Asian Art and Dutch Taste
Images for this exhibition
From Balinese woodcarvings to Batavian silverware, from Indonesian krisses to Chinese porcelain, and from betel boxes to Indo-European paintings: the Gemeentemuseum Den Haag is set to unveil a vast range of objects that bring the enthralling world of the Orient vividly to life. Its new Asian Art and Dutch Taste exhibition uses the private collection of Jan Veenendaal plus some additional items from the Gemeentemuseum’s own holdings to illustrate the interaction between East and West over the last four hundred years. The show reveals how the marriage of styles and cultures produced a multitude of unique and extraordinary objects.
From the seventeenth century on, a host of Dutch citizens lived in the Far East on a permanent or temporary basis. They all had one thing in common: they went there first and foremost in search of wealth and opportunities that were beyond their grasp in Europe. Countless Dutchmen and foreigners sought their fortunes in Asia in the service of the Dutch East India Company (established in 1602). Their main motivation was trade with and within Asia, but the encounter with previously unknown cultures had an impact not only on Dutch society, but equally on Asian communities. The effects of this culture shock on the material culture of both East and West should never be underestimated. This exhibition shows why.
Asian Art and Dutch Taste presents two different categories of objects. The first consists of artefacts produced in the Indies specifically for the Dutch and, more generally, European market. Each of these things originated in a local oriental tradition but has been modified to appeal to Western tastes. The second consists of domestic and ornamental items produced for Western, Eurasian and Asian households in Asia itself. Here the process is reversed: it is Western traditions that have been adapted to suit oriental tastes.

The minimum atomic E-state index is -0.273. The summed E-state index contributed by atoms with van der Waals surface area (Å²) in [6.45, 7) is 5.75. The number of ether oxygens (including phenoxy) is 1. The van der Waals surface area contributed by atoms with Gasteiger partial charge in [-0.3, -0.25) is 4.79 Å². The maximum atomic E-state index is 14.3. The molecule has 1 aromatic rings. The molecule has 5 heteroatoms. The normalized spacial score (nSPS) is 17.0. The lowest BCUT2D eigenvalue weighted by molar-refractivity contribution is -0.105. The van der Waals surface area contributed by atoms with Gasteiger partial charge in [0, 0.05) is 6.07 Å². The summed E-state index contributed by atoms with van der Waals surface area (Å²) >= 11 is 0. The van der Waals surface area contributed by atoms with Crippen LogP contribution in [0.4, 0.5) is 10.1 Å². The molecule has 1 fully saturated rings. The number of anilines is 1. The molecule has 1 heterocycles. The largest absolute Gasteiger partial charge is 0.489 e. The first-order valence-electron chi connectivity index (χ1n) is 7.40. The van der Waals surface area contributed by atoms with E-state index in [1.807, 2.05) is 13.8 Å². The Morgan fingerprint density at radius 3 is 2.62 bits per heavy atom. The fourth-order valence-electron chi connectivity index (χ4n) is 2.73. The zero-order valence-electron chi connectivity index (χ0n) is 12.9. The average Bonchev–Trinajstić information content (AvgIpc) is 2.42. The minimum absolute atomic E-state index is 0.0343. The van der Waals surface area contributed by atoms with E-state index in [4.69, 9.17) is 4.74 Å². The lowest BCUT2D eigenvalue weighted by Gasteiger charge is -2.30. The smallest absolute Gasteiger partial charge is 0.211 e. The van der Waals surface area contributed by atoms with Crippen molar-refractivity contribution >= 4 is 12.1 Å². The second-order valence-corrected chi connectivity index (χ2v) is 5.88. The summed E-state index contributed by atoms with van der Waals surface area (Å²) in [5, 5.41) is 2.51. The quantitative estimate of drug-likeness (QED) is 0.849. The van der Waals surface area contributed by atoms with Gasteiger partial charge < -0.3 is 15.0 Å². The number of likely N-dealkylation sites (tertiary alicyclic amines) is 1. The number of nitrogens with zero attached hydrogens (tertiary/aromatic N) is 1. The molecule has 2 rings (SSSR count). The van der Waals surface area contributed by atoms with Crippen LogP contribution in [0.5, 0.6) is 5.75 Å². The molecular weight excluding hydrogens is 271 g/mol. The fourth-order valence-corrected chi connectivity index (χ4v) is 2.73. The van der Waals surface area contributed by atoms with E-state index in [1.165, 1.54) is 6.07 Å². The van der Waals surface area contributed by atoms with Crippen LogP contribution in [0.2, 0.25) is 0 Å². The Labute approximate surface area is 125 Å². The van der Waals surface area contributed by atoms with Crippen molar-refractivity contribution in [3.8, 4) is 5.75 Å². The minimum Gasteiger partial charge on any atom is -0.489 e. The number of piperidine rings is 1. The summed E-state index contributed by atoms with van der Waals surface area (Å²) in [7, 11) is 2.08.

Jan Veenendaal’s collection includes magnificent examples of work in many different fields. The exhibition is in no way intended to provide a comprehensive overview. The aim is rather to offer a kaleidoscopic impression and enable visitors to immerse themselves in the rich cultural history of the Dutch in Asia. Each and every one of the objects on display has a story to tell. The finely decorated betel boxes speak of the local habit of betel-chewing. The paintings of Jan Daniël Beijnon (1830-1877) show the Java of yesteryear. And the floral ornamentation on both Batavian silverware and carved ebony and kaliatur cabinets reveals the Dutch love of flowers in the seventeenth and early eighteenth century.